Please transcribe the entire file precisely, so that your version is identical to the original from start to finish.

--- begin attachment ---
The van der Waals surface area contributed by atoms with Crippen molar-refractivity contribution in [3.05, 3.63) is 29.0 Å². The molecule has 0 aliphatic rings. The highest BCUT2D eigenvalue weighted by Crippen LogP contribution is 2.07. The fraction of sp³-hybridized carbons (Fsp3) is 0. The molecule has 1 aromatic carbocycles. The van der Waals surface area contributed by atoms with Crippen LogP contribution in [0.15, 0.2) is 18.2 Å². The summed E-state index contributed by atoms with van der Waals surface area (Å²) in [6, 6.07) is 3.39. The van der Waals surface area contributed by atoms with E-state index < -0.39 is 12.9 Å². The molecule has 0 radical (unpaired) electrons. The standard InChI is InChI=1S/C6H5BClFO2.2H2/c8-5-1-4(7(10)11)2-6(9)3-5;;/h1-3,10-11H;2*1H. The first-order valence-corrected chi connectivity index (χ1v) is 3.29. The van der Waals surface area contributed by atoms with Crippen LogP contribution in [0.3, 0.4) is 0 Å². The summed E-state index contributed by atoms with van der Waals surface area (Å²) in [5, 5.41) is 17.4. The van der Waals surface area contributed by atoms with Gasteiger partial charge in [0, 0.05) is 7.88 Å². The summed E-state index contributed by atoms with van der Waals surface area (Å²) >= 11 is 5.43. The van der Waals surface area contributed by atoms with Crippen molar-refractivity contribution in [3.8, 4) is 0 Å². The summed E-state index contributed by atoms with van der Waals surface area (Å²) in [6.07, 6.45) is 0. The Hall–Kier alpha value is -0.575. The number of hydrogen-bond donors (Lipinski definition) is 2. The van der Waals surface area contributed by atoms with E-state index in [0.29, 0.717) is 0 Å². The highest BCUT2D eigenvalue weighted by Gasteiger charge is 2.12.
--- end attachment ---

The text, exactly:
The van der Waals surface area contributed by atoms with Crippen molar-refractivity contribution in [3.05, 3.63) is 29.0 Å². The molecule has 0 aliphatic rings. The highest BCUT2D eigenvalue weighted by Crippen LogP contribution is 2.07. The fraction of sp³-hybridized carbons (Fsp3) is 0. The molecule has 1 aromatic carbocycles. The van der Waals surface area contributed by atoms with Crippen LogP contribution in [0.15, 0.2) is 18.2 Å². The summed E-state index contributed by atoms with van der Waals surface area (Å²) in [6, 6.07) is 3.39. The van der Waals surface area contributed by atoms with E-state index < -0.39 is 12.9 Å². The molecule has 0 radical (unpaired) electrons. The standard InChI is InChI=1S/C6H5BClFO2.2H2/c8-5-1-4(7(10)11)2-6(9)3-5;;/h1-3,10-11H;2*1H. The first-order valence-corrected chi connectivity index (χ1v) is 3.29. The van der Waals surface area contributed by atoms with Crippen LogP contribution in [0.3, 0.4) is 0 Å². The summed E-state index contributed by atoms with van der Waals surface area (Å²) in [5, 5.41) is 17.4. The van der Waals surface area contributed by atoms with Gasteiger partial charge in [0, 0.05) is 7.88 Å². The summed E-state index contributed by atoms with van der Waals surface area (Å²) >= 11 is 5.43. The van der Waals surface area contributed by atoms with Crippen molar-refractivity contribution in [3.8, 4) is 0 Å². The summed E-state index contributed by atoms with van der Waals surface area (Å²) in [6.07, 6.45) is 0. The Hall–Kier alpha value is -0.575. The number of hydrogen-bond donors (Lipinski definition) is 2. The van der Waals surface area contributed by atoms with E-state index in [0.29, 0.717) is 0 Å². The highest BCUT2D eigenvalue weighted by Gasteiger charge is 2.12.